Electric car tax credits are the hot new collectible of the 21st century. But, before claiming one, it’s vital to understand their basic functionalities.
A Brief Overview of the Current EV Tax Credit
On October 3, 2008, then-president George Bush signed H.R. 1424 into law. After his signing, it became Public Law 110-343, which included the Energy Improvement and Extension Act of 2008. In this act, a $7,500 tax credit was made available for new EVs sold with a battery pack of at least 16kWh and a weight of under 8,500 lbs. For plug-in hybrids, like the Chevrolet Volt, included were a base $2,500 credit and an additional $417 per kilowatt-hour above 4kWh. Once the sum of the additional battery capacity above 4kWh and the base $2,500 amounted to $7,500, no more credit would be allotted.
This pricing technique is why some PHEVs have very strange tax credit amounts. For instance, a 2022 BMW 745e xDrive only gets a $5,836 credit due to its battery capacity. Since its battery is 12kWh, buyers will get the base $2,500 credit plus $417 for the 8 additional kilowatt hours above the base 4, yielding a total of $5,836. If you’re unsure how much of a tax credit your PHEV could get, visit the U.S. DOE site or use this simple equation below. Just remember that if the amount you calculate is above $7,500, you’ll just have to round back down to $7,500.
Tax Credit Amount = ($417 x (Total Capacity kWh - 4kWh)) + $2,500
For the federal credit, a manufacturer will have its credit value halved once 200,000 electric vehicles are sold. Once an OEM sells 400,000 EVs, the credit will be halved again. At 600,000 units unloaded, the credit will be extinguished entirely. For example, once an automaker sells its 200,000th EV, its $7,500 maximum credit will drop to $3,750, and then to $1,875 at 400,000 units.
Everything above is on the federal level, affecting residents of all 50 states. Moreover, since this is for federal taxes, you’ll have to owe the government at least the amount you’ll deduct to reap its maximum benefits. The tax credits do not carry over to the following year, so if you receive a $7,500 credit on your new 2022 Leaf, but only owe $5,000, it’ll deduct just $5,000, rendering the other $2,500 useless.
Certain states offer tax credits and rebates too. Unlike the federally-appointed credits, these credits can vary immensely based on what state you live in. 31 of the 50 states offer no incentives, but some, like Colorado, offer upwards of $5,000 per electric vehicle. State credits affect your state taxes, so they’ll add to the applicable federal credits. For instance, in Colorado, you can yield a maximum of $12,500 off your taxes for purchasing a new electric car.
Finally, but still worth emphasizing, the IRS will subtract an additional 30% of the cost required to install a home charging station, covering up to $1,000. This addition will phase out by December 31, 2021, so it’s vital to act soon if you plan to install a home charging station this year.
How is Build Back Better different?
In Build Back Better, the concept of a financial incentive for purchasing EVs remains, but there are a few key differences. The first and possibly most notable aspect of Build Back Better is that the tax credits are refundable, meaning that if your credit is worth more than the amount you owe in taxes, then you would receive a check for the remaining amount. The second aspect of Build Back Better is that the allowances have increased for certain vehicles, but also decreased for others, especially for plug-in hybrids. The last, and most controversial area, is the additional $4,500 bonus allotted to buyers of unionized EV manufacturers.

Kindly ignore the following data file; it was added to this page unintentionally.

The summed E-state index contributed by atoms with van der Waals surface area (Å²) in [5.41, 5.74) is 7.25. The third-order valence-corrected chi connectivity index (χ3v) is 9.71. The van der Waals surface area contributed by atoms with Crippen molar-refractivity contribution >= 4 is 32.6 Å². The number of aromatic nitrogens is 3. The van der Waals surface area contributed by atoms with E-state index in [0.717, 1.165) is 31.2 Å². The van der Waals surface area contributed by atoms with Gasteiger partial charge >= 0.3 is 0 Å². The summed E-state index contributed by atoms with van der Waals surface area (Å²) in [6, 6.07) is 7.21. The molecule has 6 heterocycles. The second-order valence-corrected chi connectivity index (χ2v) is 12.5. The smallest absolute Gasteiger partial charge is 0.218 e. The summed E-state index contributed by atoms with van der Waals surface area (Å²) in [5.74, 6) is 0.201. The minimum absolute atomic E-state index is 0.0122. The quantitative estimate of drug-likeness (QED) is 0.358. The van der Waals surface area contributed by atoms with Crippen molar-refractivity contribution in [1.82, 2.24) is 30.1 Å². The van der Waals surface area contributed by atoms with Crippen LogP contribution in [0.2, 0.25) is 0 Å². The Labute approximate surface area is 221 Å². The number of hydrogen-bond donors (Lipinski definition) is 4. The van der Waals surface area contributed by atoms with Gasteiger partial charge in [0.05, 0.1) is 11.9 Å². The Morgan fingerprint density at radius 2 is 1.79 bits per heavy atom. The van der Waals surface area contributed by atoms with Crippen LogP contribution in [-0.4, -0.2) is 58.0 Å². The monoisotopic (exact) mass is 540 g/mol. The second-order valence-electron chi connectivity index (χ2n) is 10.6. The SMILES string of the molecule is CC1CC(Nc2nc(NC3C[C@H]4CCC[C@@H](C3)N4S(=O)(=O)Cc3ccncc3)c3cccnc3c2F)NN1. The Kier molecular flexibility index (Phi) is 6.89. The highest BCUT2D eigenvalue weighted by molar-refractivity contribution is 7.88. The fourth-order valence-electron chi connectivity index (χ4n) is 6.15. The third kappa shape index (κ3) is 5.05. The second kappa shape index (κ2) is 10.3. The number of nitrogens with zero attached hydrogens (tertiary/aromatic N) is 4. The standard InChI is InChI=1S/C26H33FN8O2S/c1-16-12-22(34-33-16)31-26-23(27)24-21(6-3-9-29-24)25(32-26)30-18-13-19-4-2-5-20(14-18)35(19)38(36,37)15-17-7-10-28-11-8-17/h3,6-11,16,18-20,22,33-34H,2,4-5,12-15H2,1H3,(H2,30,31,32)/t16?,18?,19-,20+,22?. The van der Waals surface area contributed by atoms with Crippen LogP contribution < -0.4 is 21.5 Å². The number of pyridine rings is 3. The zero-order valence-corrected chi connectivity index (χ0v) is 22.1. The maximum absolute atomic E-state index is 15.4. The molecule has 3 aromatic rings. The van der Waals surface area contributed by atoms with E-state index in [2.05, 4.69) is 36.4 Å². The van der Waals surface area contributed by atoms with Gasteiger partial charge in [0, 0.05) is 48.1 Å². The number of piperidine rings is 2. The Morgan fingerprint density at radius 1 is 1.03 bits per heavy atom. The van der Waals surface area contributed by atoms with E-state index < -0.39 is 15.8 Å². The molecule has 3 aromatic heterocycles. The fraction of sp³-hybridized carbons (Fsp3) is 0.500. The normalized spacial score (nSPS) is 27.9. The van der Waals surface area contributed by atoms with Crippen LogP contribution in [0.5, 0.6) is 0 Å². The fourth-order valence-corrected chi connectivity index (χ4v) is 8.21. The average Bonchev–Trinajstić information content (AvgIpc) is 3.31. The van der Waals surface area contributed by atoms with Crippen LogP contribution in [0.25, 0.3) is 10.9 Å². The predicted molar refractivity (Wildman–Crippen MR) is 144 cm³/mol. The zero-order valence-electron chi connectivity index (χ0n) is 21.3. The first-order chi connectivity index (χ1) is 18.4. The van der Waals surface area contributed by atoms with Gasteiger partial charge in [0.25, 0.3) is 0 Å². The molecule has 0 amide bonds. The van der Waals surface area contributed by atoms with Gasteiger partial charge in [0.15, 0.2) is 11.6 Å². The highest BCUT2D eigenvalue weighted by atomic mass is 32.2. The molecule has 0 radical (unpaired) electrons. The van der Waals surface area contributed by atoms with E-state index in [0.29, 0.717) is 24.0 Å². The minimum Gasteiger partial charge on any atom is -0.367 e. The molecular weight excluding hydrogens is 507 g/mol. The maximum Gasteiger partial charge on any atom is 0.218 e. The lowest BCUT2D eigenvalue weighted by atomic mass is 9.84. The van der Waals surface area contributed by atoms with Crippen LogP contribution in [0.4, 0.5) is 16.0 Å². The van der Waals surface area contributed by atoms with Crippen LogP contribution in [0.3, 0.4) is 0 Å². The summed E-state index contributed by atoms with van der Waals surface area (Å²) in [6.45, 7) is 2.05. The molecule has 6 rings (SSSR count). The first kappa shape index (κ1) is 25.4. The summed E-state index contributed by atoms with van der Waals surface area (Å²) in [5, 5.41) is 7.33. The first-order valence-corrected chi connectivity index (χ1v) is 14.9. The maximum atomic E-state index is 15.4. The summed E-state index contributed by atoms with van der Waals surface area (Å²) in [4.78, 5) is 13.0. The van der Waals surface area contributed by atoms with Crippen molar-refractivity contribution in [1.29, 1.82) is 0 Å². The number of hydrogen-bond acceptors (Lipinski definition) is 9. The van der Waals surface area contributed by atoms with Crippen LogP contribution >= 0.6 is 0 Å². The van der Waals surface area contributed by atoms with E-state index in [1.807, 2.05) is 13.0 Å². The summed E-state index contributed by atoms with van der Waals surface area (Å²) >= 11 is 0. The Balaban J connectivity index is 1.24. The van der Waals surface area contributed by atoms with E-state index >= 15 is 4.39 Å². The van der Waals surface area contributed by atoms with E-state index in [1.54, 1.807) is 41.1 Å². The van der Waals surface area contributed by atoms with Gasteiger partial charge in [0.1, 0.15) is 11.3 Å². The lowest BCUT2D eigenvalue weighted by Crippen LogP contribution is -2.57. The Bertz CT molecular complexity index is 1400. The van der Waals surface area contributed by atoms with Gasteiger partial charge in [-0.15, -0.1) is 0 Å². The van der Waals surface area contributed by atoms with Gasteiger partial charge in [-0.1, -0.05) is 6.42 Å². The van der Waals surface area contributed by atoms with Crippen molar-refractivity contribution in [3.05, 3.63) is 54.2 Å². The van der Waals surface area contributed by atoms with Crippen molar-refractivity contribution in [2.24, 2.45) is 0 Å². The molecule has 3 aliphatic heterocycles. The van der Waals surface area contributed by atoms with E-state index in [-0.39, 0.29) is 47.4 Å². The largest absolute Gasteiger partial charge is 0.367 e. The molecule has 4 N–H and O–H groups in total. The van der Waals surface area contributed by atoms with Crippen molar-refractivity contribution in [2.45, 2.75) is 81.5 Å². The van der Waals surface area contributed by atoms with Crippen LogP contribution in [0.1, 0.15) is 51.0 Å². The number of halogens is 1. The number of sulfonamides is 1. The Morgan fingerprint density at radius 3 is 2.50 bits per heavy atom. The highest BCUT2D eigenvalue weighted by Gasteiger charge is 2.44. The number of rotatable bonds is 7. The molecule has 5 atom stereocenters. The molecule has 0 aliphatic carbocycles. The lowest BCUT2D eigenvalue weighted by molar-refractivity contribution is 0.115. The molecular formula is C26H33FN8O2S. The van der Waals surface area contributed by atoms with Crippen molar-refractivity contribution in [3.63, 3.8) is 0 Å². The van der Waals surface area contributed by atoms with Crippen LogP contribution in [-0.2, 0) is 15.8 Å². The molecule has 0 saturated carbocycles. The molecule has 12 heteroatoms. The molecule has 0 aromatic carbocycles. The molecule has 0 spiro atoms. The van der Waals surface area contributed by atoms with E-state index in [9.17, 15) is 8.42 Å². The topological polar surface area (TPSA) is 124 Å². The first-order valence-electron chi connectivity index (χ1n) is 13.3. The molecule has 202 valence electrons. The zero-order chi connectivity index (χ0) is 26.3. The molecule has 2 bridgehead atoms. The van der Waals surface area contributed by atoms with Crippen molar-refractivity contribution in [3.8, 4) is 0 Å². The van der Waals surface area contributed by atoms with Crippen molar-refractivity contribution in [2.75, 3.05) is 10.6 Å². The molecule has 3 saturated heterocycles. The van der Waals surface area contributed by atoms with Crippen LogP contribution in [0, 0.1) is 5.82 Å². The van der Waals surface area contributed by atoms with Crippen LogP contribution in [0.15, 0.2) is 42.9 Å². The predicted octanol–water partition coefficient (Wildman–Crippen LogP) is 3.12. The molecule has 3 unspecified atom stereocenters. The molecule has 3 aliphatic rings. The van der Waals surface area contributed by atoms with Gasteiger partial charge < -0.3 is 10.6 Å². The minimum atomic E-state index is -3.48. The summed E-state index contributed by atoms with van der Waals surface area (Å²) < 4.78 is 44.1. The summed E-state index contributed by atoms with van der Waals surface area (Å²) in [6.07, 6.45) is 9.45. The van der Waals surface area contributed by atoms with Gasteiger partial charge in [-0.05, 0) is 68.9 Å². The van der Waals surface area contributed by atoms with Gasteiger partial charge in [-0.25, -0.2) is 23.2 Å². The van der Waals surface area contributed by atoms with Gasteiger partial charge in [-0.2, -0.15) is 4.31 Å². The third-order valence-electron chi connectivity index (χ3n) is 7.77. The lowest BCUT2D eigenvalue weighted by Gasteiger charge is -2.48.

Build Back Better Structure
Unlike the current EV tax credit, Build Back Better does not offer a base $7,500 credit for pure electrics. Instead, it provides a $4,000 credit, and an additional $3,500 if the battery pack exceeds 40kWh. If the car was made with at least 50% American components and U.S. battery packs, an additional $500 would be added to your credit. Moreover, if the vehicle was made by a unionized automaker, like GM or Ford, the IRS would append $4,500 more. Finally, range extenders are permitted if the fuel tank is less than 2.5 gallons.
Suppose your EV was constructed with United States-based components, included a battery of over 40kWh, and built by a unionized OEM. In that case, you could claim up to $12,500 as a refundable credit.
Everything mentioned above will run on a ten-year timeline, with the first five years including every EV, and the last five only for U.S.-made electrics.
Another feature of Build Back Better is the income and vehicle price caps. If an individual makes more than $250,000 a year, he or she will not be able to claim a credit. Furthermore, joint filers making more than $500,000 won’t be able to claim the credit either.
As for the vehicle price caps, an electric sedan priced above $55,000 isn’t applicable for the credit. SUVs, vans, and trucks above $80,000 cannot qualify either.
Will it pass?
Build Back Better has passed the House of Representatives, but now it’s on to the Senate. While there is a strong likelihood that the EV portion will pass, the unionization plans are subject to criticism by both the Republicans and some moderate Democrats. In a recent interview with Automotive News, Senator Joe Manchin (D - West Virginia) said, “We shouldn’t use tax dollars to pick winners and losers.” Manchin went on to say, “You let the product speak for itself."
Interestingly, only one automaker will be able to see the benefits of the unionization portion passing immediately, and that’s GM, provided it resumes Bolt EV and Bolt EUV production in January.